On Friday 26th March, Mrs Boorman, who is Head of English at Charters School in Sunningdale arranged an inspiring lesson for Year 10 English students who are currently studying the work of the poet Simon Armitage. One of the poems that students examine during Key Stage 4 is ‘Remains’ which Simon wrote in 2007 and is based on the experiences of a soldier who served in Iraq. The soldier suffered severe PTSD as a result of his experiences and the poem recalls one particular event and the resulting flashbacks he experiences.

To help the students understand the effects of PTSD, Mrs Boorman arranged for a Captain in the British Army to talk to the students about his career and the effects that active service can have on serving personnel. The lesson took place on Teams and students were able to ask a number of probing questions, including whether the Captain was able to empathise with the enemy, what support there is for people with PTSD and whether attitudes have changed towards people who experience this condition.

Simon Armitage was a Probation Officer with the Ministry of Justice before he became a poet and Mrs Boorman invited her father to join the lesson as he has worked in this profession for the past 30 years. It became clear that Parole Officers are an integral part of an offender’s rehabilitation and that there is a need for people in this career to decompress after hearing harrowing accounts of crimes to ensure that their mental health is protected.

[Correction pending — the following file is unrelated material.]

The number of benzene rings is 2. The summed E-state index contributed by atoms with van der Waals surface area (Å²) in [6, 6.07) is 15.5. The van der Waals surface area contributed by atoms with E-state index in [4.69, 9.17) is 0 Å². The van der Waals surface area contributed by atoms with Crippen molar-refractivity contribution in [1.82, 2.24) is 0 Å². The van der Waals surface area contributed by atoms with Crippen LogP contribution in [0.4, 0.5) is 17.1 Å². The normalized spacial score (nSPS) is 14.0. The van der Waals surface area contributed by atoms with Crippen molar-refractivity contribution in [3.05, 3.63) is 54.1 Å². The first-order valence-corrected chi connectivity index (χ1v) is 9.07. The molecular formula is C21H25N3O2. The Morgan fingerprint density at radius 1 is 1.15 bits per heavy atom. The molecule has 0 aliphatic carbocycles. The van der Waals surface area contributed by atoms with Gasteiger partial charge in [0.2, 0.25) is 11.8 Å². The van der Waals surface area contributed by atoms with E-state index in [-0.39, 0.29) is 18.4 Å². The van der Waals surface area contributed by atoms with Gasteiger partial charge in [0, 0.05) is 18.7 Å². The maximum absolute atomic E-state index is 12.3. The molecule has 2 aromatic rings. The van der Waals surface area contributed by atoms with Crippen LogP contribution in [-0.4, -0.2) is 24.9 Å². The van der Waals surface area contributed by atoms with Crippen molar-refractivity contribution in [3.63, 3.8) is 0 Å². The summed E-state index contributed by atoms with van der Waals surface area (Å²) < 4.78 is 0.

The lesson allowed the students to frame the poem in a wider context and the school would like to thank both speakers for generously taking part.

Mrs Boorman said, “We are so grateful to our two guest speakers who spent time with our Year 10 students and their teachers. Both professionals talked about their experiences, either working within the Criminal Justice system or the Armed Forces, with such honesty, clarity, and sincerity. They offered our students the chance to broaden their contextual understanding of the long-lasting consequences of PSTD, which will really benefit them with their analysis of Conflict poetry. One of the benefits of 'remote learning' is that we've recognised how technology can help teachers arrange these events quickly and easily - beaming in speakers from all over the country at the same time to a wide audience!”